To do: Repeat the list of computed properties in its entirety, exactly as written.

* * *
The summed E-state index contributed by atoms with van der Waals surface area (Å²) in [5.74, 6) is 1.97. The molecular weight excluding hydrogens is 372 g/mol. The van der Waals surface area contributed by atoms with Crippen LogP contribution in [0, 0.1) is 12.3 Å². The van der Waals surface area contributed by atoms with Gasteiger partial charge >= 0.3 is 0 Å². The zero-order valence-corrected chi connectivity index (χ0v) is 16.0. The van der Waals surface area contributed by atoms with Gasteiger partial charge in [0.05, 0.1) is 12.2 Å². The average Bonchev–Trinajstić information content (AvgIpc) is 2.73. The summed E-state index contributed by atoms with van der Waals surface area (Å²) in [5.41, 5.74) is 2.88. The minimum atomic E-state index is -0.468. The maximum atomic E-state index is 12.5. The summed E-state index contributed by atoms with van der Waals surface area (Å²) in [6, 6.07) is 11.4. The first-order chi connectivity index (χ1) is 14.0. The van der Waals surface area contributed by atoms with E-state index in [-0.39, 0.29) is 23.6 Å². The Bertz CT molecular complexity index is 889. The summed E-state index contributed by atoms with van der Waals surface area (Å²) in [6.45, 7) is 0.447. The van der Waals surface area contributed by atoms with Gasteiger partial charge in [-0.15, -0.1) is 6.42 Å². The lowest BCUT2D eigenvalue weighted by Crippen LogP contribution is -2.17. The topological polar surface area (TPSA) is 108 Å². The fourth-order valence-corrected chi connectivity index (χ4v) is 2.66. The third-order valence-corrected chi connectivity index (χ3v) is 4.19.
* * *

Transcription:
The summed E-state index contributed by atoms with van der Waals surface area (Å²) in [5.74, 6) is 1.97. The molecular weight excluding hydrogens is 372 g/mol. The van der Waals surface area contributed by atoms with Crippen LogP contribution in [0, 0.1) is 12.3 Å². The van der Waals surface area contributed by atoms with Gasteiger partial charge >= 0.3 is 0 Å². The zero-order valence-corrected chi connectivity index (χ0v) is 16.0. The van der Waals surface area contributed by atoms with Gasteiger partial charge in [0.05, 0.1) is 12.2 Å². The average Bonchev–Trinajstić information content (AvgIpc) is 2.73. The summed E-state index contributed by atoms with van der Waals surface area (Å²) in [5.41, 5.74) is 2.88. The minimum atomic E-state index is -0.468. The maximum atomic E-state index is 12.5. The summed E-state index contributed by atoms with van der Waals surface area (Å²) in [6, 6.07) is 11.4. The first-order chi connectivity index (χ1) is 14.0. The van der Waals surface area contributed by atoms with E-state index in [-0.39, 0.29) is 23.6 Å². The Bertz CT molecular complexity index is 889. The summed E-state index contributed by atoms with van der Waals surface area (Å²) in [6.45, 7) is 0.447. The van der Waals surface area contributed by atoms with Gasteiger partial charge in [-0.15, -0.1) is 6.42 Å². The lowest BCUT2D eigenvalue weighted by Crippen LogP contribution is -2.17. The topological polar surface area (TPSA) is 108 Å². The fourth-order valence-corrected chi connectivity index (χ4v) is 2.66. The third-order valence-corrected chi connectivity index (χ3v) is 4.19.